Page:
gms | German Medical Science

63rd Annual Meeting of the German Society of Neurosurgery (DGNC)
Joint Meeting with the Japanese Neurosurgical Society (JNS)

German Society of Neurosurgery (DGNC)

13 - 16 June 2012, Leipzig

Electromyographic denervation and extent of atrophy of paraspinal muscles after PLIF correlate significantly with clinical outcome – a prospective clinical study of 30 patients

Meeting Abstract

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  • A. Waschke - Klinik für Neurochirurgie, Universitätsklinikum Jena
  • C. Hartmann - Klinik für Neurochirurgie, Universitätsklinikum Jena
  • R. Kalff - Klinik für Neurochirurgie, Universitätsklinikum Jena

Deutsche Gesellschaft für Neurochirurgie. Japanische Gesellschaft für Neurochirurgie. 63. Jahrestagung der Deutschen Gesellschaft für Neurochirurgie (DGNC), Joint Meeting mit der Japanischen Gesellschaft für Neurochirurgie (JNS). Leipzig, 13.-16.06.2012. Düsseldorf: German Medical Science GMS Publishing House; 2012. DocSA.08.10

doi: 10.3205/12dgnc361, urn:nbn:de:0183-12dgnc3613

Published: June 4, 2012

© 2012 Waschke et al.
This is an Open Access article distributed under the terms of the Creative Commons Attribution License ( You are free: to Share – to copy, distribute and transmit the work, provided the original author and source are credited.



Objective: Denervation phenomena of paraspinal muscles after posterior approaches to lumbar spine are widely described. For some time now quantitative volumetric analysis of paraspinal muscles is available. There are some papers discussing paraspinal denervation and atrophy, as a substantial causal factor for an unsatisfactory outcome after surgery, however evidence so far could not be provided.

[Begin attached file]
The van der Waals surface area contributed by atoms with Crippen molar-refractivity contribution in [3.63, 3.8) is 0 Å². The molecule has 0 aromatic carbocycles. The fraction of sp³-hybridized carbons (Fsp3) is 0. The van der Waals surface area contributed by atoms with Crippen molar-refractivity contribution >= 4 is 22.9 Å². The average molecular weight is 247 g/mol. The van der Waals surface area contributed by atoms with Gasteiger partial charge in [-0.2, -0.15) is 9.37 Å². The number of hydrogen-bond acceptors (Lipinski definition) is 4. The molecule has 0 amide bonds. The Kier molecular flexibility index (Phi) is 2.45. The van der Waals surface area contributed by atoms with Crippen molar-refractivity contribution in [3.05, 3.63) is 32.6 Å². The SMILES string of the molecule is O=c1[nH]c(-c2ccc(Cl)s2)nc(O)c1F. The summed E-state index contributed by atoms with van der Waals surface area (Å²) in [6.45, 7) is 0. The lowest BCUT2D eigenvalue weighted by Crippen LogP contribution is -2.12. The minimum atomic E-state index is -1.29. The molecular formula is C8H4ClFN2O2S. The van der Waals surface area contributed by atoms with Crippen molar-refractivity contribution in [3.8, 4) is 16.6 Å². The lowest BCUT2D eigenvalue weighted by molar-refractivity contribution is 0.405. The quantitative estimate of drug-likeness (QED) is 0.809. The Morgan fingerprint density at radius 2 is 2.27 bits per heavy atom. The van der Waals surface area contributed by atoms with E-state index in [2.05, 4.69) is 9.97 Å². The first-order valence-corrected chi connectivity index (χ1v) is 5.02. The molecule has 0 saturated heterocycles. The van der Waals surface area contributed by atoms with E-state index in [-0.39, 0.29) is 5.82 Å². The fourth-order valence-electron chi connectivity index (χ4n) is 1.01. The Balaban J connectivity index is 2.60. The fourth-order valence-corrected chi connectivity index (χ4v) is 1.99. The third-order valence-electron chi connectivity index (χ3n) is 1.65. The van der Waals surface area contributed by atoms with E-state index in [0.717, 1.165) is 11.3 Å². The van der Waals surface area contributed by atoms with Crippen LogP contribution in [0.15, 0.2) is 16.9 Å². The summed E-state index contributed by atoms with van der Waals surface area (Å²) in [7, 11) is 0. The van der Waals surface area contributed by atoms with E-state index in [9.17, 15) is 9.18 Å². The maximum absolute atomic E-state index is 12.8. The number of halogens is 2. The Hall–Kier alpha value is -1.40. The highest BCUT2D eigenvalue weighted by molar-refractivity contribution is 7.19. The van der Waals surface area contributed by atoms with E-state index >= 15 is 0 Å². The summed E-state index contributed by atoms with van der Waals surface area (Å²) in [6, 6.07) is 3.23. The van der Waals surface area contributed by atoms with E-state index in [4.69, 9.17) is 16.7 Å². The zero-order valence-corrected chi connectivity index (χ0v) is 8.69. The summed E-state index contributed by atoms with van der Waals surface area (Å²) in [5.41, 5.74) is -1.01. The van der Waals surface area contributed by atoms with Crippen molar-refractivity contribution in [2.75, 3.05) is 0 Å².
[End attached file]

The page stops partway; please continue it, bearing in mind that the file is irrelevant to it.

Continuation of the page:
Methods: Prospective clinical, electromyographic and radiographic analysis of 30 patients operated on in a 20-months-period by three experienced surgeons performing a posterior lumbar intercorporal instrumented fusion (PLIF) in one or two segments. Exclusion criteria were: previous lumbar spine surgery, osteoporosis, infectious disease, polyneuropathy or myopathy. Clinical outcome was measured with SF36 questionnaire and VAS scale. Serial paraspinal EMG studies were performed before surgery as well as 3, 6 and 12 months after surgery. CT-volumetry was done before and 12 months after surgery. A multivariate analysis was carried out.

Results: There were 13 men and 17 women with a median age of 61 years (range 32–80) with 20 monosegmental fusions and 10 fusions over two segments. Serial EMG, SF36 data and CT volumetry of paraspinal muscles were available for every patient a final follow-up. The overall improvement was 3.5 on the VAS scale after one year and 1.6 points in SF36 general outcome subcategory both being statistically significant in t-test (p<0.05). We could demonstrate a strong and significant correlation of paraspinal denervation signs (PSW, fibrillations) combined with loss of function which persisted longer than 6 months in serial EMG studies on the one hand as well as atrophy of the paraspinal segmental muscles measured by CT volumetry with a worse SF36 general outcome and physical function after one year.

Conclusions: Our data underline the importance of maintenance of function of paraspinal muscles within the context of posterior lumbar spine surgery.